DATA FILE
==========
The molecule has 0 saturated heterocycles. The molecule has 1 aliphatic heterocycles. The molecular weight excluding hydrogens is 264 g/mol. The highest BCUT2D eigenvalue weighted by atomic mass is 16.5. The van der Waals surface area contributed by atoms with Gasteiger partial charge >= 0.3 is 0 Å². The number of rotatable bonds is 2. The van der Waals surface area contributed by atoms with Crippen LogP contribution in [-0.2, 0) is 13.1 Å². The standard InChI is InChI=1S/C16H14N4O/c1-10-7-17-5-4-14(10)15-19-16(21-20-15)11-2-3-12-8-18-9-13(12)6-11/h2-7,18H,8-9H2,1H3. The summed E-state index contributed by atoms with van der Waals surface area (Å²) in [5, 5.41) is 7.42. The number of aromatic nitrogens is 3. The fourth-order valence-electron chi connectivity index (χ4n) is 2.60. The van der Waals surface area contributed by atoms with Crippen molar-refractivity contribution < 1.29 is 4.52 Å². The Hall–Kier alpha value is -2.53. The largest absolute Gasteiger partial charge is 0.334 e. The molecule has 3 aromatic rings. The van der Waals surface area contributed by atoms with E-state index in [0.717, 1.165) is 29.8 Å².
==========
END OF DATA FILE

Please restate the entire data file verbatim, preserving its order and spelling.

The molecule has 0 saturated heterocycles. The molecule has 1 aliphatic heterocycles. The molecular weight excluding hydrogens is 264 g/mol. The highest BCUT2D eigenvalue weighted by atomic mass is 16.5. The van der Waals surface area contributed by atoms with Gasteiger partial charge >= 0.3 is 0 Å². The number of rotatable bonds is 2. The van der Waals surface area contributed by atoms with Crippen LogP contribution in [-0.2, 0) is 13.1 Å². The standard InChI is InChI=1S/C16H14N4O/c1-10-7-17-5-4-14(10)15-19-16(21-20-15)11-2-3-12-8-18-9-13(12)6-11/h2-7,18H,8-9H2,1H3. The summed E-state index contributed by atoms with van der Waals surface area (Å²) in [5, 5.41) is 7.42. The number of aromatic nitrogens is 3. The fourth-order valence-electron chi connectivity index (χ4n) is 2.60. The van der Waals surface area contributed by atoms with Crippen molar-refractivity contribution < 1.29 is 4.52 Å². The Hall–Kier alpha value is -2.53. The largest absolute Gasteiger partial charge is 0.334 e. The molecule has 3 aromatic rings. The van der Waals surface area contributed by atoms with E-state index in [0.717, 1.165) is 29.8 Å².